Charles Darwin,  Existence of God

Darwin’s Unconviction

Charles Darwin once said: “the impossibility of conceiving that this grand and wondrous universe, with our conscious selves, arose through chance, seems to me the chief argument for the existence of God; but whether this is an argument of real value, I have never been able to decide” (full transcript here).

It strikes me that if such a clever fellow such as Darwin cannot decide if the most convincing argument for the existence of God is valid, then the rest of us mere average intellects have no chance. It points to a problem of proof and persuasion  Just because there is a logically valid, sound argument for the existence of God doesn’t mean one has proven God nor that everyone would be persuaded by it. The question, then, is why not? And why does the same argument have a positive result in one person and yet the opposite effect on another?

Perhaps the most interesting part about Darwin’s statement is that he neither accepts or rejects the argument – he says that he has “never been able to decide.” I wonder if that holds the key to understanding this problem.

The first question is: does Darwin have to believe that God exists in order to pass judgement on the argument? It appears not. It does not seem to necessarily follow that because Darwin cannot decide on the value of the “chief” argument for the existence of God he could not believe that God exists. He may believe that God exists without any argument at all. It may be a basic belief arrived at without inference.

Perhaps the problem lies not in the argument or its effectiveness, but in the ability or inability of a person to make a verdict. Darwin was able to do many things, but, in this endeavor, he finds himself lacking. Belief, in this case, is not achievable in the same way as achieving belief in a Higs Boson. The validity of the argument, then, would be determined by a prior, already existing, faculty or ability to accept the argument. Some people can make a verdict on the argument and some cannot. Just why the disparity exists might be difficult to explain. Perhaps it is due to the noetic effects of sin or merely a psychological predisposition. In that case, it does not matter how good the argument is; some people will not be persuaded.

Another problem is that arguments are made by and judged by people who are already committed to various sets of fundamental or ultimate beliefs. I, as a conservative evangelical Christian, am already committed to the veracity of the Bible. The Bible’s worldview is, as much as God grants me, my worldview – it contains all the fundamental commitments I want to hold. So an argument for God’s existence is not valuable to me because it helps me believe in God; I already believe in God. Whether I value the argument has got little to do with my belief. This means that, if I value the argument at all, it would have to be for another reason – perhaps I value it as an argument to help my atheist friend consider the existence of God or to challenge his materialist assumptions. So, if that is true for me, why not for Darwin? The argument”s value might have nothing to do with his own belief.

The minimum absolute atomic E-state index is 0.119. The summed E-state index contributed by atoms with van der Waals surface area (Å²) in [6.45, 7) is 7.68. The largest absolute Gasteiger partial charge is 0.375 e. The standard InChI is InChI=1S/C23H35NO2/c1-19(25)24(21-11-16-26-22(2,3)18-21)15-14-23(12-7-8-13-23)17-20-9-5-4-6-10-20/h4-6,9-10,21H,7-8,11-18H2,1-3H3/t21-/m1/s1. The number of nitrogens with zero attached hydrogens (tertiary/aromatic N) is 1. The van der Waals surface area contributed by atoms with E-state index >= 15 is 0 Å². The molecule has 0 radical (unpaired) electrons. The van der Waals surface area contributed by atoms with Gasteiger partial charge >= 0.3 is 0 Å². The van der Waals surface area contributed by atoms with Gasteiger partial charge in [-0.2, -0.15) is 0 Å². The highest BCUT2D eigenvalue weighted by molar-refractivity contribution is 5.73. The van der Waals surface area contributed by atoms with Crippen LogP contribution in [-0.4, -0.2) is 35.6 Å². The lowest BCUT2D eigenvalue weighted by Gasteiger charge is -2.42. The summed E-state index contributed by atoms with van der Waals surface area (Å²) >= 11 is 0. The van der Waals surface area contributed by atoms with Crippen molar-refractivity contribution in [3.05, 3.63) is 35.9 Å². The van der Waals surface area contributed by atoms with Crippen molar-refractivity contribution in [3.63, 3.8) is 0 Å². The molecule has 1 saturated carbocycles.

James Anderson recently suggested that proving God is a matter of whom it is we are proving something to (here); proof is “person dependent.” The question, then, would be what arguments count as proof for what people? And, if arguments are judged from an already existing worldview, then arguments presumably would only count if they rest upon already existing parts of that worldview – if the person already accepts the premise. 

So, what premise does Darwin already accept? Does he already believe in God? Perhaps, but on other grounds than the argument in question. But he might very well be skeptical of the very idea that God’s existence can be proven. His underlying premise might be something like “it is not possible to know/prove God’s existence.” If that is the underlying assumption then any argument is unpersuasive  This might be the case since Darwin also refers to the best argument for the existence of God. And if the best argument fails to persuade then any other argument presumably fails. But, again, he may believe in God without any argument.

Although I cannot know what Darwin believed (there is much debate about his religious commitments), I can know, in large part, my own. The truth is, I am also somewhat skeptical of the value of the apparent “best” argument for the existence of God for the reasons sketched above. I am also not convinced that the argument should be grounds for belief even though it might help someone realize that belief in God should be considered. In other words, I think the argument’s value might lie in challenging non-theistic assumptions even if it might not function as a reason to believe. 

Assistant Professor of Philosophy and History of Ideas at Southeastern Baptist Theological Seminary and The College at Southeastern.